Start-ups who think big

On my way home the other evening I noticed an unusual poster advertising the Daily Telegraph newspaper. The poster consisted of three of the photos below, and was a salient reminder of the humble beginnings of what are now household names.

Some of the entrepreneurs I meet have no greater ambition than becoming their own boss and making enough money to be comfortable. However, some have global ambitions right from the beginning. Last week I saw a client who has patented an invention which if successful could be in every home in the world which uses electricity.

It pays to think big. Branson?s first store: Richard Branson?s first foray into business was a mail order record company.

It pays to think big. Before it became a computing power house, IBM used to manufacture and sell machinery ranging from commercial scales and industrial time recorders to meat and cheese slicers.

BM 1930: Before it became a computing power house, IBM used to manufacture and sell machinery ranging from commercial scales and industrial time recorders to meat and cheese slicers.

It pays to think big. Lamborghini started out as a tractor-building company in the Italian village of Sant'Agata Bolognese.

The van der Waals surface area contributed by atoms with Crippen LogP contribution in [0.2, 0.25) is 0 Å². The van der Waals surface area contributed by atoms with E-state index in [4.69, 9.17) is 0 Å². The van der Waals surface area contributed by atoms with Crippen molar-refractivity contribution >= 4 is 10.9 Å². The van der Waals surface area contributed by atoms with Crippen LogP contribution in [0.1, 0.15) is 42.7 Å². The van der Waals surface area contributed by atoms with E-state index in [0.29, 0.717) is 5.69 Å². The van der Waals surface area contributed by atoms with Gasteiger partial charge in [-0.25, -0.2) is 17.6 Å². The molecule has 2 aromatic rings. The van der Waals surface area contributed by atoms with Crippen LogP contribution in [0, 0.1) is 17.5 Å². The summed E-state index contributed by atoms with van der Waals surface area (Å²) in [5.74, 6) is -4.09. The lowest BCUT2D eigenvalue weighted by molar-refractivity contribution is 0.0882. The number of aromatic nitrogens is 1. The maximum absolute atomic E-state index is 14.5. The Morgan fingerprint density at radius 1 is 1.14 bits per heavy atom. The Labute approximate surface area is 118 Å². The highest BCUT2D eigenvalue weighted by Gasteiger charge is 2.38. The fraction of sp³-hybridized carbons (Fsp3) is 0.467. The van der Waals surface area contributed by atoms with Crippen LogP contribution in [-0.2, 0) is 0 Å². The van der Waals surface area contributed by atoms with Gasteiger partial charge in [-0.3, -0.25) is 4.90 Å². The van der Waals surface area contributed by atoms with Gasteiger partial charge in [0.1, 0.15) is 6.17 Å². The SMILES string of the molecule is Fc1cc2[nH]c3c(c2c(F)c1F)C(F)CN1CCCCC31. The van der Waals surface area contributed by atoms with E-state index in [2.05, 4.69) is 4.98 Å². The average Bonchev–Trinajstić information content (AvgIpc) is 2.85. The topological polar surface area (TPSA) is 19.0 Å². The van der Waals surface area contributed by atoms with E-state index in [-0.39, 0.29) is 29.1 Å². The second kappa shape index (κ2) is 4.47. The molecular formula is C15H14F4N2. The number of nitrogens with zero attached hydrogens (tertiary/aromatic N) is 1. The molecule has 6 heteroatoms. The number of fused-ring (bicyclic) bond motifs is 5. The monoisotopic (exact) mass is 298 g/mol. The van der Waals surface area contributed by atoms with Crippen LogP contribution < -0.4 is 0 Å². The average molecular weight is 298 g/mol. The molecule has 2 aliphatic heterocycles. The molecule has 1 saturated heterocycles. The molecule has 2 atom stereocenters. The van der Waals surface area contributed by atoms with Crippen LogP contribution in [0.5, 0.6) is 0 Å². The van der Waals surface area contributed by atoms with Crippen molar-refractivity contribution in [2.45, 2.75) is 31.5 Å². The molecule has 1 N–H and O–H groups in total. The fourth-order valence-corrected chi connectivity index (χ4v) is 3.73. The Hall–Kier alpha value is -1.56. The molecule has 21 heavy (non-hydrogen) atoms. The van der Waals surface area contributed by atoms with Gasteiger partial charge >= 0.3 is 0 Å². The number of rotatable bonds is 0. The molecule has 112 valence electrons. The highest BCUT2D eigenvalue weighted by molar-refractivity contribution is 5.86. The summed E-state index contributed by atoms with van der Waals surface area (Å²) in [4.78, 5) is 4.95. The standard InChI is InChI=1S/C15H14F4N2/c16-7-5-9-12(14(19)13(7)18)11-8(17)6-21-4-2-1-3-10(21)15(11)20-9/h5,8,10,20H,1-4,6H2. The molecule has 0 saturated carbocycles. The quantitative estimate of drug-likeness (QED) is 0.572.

Lamborghini 1955: Lamborghini started out as a tractor-building company in the Italian village of Sant'Agata Bolognese.

It pays to think big. When Nokia was first formed they produced a number of products including bicycle tires, aluminium and Wellington boots.

It pays to think big. William Harley and Arthur Davidson built their first motorcycle in a friend?s wooden shed, in Milwaukee.

It pays to think big. Ingvar Kamprad, aged 17, set up Ikea in a shed in Smaland, Southern Sweden.

IKEA started here. Ingvar Kamprad, aged 17, set up Ikea in a shed in Smaland, Southern Sweden. From here he distributed Christmas cards, packets of seeds and pens.

It pays to think big. Larry Page and Sergey Brin set up Google as a research project while they were Ph.D students at Stanford University. In 1998 they moved into Susan Wojcicki's garage at 232 Santa Margarita, Menlo Park.

Google started here. Larry Page and Sergey Brin set up Google as a research project while they were Ph.D students at Stanford University. In 1998 they moved into Susan Wojcicki's garage at 232 Santa Margarita, Menlo Park.

It pays to think big, The Daily Telegraph, Britain’s Broadsheet
It pays to think big is the Telegraph’s major new advertising campaign to promote Britain’s best-selling quality daily paper. It pays to think big, proudly celebrates the fact that the Daily Telegraph is the only quality daily paper in the broadsheet format – giving readers more coverage of news, sports and business.

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